Four Dentists With Bigger Claims To Fame
They always say that you should never judge a book by its cover, and here at Carillon City Dental we couldn’t agree more. After all, even your local HBF approved dentists have their own hobbies and pastimes outside of any dental dramas. Here are four of our industry’s most versatile dentists, who have tried their hands at something new and left a mark on our world.
Dentists today spend a lot of time warning children of the terrible effects of candy floss, and what it could mean for your dental health. I wonder if William Morrison could have predicted that?
William Morrison was a dentist, born in 1860 in Nashville. Tennessee. In 1897 he worked alongside a local confectioner to develop the cotton candy machine – why the guidance of a dentist was required by the confectioner is not yet clear. The machine melts the sugar, then uses forced air to push it through a wire screen. Dentists everywhere have been cursing the thing since.
Alfred P. Southwick
Alfred was born in 1826, in Buffalo, New York. Alfred was a passionate dentist and steamboat engineer – but he had a fine idea one day that would knock everyone’s socks off.
The electric chair.
After once hearing a charming tale of a local inebriate suffering a swift death after touching a live electric generator, he theorised that this may be an effective alternative to hangings. Alfred wouldn’t have gone in without any research though – he made sure to test his method of execution on stray dogs at the neighbourhood SPCA first. It was 1890 when Southwick first saw his invention, the electric chair, being used as he had envisaged, and he is quoted as saying “There is the culmination of ten years work and study! We live in a higher civilization from this day”.
Born in 1851, Doc Holliday is another one of dentistry’s beloved black sheep. After falling ill with tuberculosis, he was forced to leave his practice in Georgia and head south-west, hoping for some relief and a warmer climate. Doc quickly transitioned from ailing dentist to a gambler/gunfighter, with a reputation as a deadly shot. Doc became embroiled a grudge, and this devolved into what is now called the Gunfight at O.K Corral. Dying at age 36 of tuberculosis, Doc Holliday became a part of cowboy folklore and made it onto our list here today.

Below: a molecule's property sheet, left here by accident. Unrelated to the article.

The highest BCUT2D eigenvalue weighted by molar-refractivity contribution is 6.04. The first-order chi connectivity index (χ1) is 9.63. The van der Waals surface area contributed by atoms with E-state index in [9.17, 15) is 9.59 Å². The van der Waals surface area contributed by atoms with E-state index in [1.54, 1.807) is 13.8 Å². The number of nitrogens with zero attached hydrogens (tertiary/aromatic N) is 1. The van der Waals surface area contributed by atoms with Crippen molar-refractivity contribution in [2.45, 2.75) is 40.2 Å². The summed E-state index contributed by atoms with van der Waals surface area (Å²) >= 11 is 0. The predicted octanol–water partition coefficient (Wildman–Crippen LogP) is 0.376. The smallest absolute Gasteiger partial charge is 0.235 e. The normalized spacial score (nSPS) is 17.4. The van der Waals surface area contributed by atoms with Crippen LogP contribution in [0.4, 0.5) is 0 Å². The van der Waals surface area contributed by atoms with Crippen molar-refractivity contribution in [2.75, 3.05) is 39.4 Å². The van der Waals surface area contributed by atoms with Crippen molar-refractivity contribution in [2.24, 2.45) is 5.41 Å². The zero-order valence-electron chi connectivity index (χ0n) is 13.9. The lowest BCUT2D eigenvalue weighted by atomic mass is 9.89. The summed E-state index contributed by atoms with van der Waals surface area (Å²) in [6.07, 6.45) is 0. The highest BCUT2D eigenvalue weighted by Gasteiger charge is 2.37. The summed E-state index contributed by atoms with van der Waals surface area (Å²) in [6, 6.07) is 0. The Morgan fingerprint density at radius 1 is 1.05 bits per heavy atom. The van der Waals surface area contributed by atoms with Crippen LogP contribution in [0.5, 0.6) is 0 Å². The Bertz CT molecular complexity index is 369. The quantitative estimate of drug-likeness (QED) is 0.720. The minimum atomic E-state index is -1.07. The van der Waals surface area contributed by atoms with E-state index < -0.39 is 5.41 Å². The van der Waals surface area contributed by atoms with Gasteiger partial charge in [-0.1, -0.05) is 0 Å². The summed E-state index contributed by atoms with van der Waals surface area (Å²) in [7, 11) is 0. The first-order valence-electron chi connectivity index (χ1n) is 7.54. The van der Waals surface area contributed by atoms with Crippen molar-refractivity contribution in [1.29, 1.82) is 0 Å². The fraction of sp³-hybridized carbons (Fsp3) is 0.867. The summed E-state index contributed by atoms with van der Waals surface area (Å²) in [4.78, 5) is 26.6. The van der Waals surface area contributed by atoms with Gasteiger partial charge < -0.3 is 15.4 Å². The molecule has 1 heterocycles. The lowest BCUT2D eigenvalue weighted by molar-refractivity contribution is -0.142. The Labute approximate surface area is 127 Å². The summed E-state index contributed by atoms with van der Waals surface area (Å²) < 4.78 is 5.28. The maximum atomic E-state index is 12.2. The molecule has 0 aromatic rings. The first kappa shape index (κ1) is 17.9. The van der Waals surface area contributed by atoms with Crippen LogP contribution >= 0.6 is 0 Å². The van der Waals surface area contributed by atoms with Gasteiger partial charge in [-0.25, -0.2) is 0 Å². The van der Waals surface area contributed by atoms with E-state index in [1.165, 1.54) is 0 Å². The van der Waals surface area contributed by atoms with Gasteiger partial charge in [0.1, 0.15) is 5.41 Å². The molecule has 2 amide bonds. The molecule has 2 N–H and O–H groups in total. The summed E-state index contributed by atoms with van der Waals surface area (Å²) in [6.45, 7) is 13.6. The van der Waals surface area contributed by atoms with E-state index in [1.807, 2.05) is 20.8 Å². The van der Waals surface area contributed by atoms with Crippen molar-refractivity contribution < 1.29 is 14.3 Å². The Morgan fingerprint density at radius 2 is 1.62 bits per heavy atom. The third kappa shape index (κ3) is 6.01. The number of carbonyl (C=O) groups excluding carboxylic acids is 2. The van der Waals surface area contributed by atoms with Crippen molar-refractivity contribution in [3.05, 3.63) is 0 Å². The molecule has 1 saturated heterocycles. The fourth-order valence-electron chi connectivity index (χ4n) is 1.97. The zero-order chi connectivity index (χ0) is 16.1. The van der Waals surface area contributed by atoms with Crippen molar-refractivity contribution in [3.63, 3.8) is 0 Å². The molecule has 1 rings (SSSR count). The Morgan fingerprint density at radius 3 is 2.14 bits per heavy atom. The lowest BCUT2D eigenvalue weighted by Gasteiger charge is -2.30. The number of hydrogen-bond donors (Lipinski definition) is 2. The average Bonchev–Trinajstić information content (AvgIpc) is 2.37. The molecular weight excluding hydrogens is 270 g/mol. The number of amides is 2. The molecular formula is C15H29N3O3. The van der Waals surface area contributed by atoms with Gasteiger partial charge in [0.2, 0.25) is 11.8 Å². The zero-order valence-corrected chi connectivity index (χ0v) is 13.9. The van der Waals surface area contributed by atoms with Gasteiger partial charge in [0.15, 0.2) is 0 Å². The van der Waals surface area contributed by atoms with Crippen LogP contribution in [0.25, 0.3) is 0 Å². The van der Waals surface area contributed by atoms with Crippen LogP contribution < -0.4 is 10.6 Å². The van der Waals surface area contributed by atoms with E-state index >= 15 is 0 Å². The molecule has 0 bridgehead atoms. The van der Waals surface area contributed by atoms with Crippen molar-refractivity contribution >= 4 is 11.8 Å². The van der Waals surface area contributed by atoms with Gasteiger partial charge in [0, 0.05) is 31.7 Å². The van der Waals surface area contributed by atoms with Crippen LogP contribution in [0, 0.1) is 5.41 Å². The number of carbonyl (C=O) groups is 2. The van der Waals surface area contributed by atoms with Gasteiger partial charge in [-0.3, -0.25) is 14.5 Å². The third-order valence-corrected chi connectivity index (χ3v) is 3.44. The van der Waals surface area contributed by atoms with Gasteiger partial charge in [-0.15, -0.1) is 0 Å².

Jack Miller, of Indianapolis, loved dentistry. There was something about the adrenalin and the high-speed… Oh no wait, that was his racing.
Jack, dubbed ‘the racing dentist’ by some imaginative friends, entered in the Indy Racing League from 1997 to 2001, and the Indianapolis 500 from 1997 to 1999. His career as a racing car driver was cut short in 2001 in a 13-car crash, but his current occupation, dentistry or otherwise, is unconfirmed.
These guys sound great, but if you want a dentist who’s not crashing cars, electrocuting dogs, partaking in shoot-em-up’s, or creating dental-decay snacks, then call us at Carillon City Dental. Our Perth team of dentists are HBF approved and highly qualified, and our reception team can help you find the appointment time that suits you best.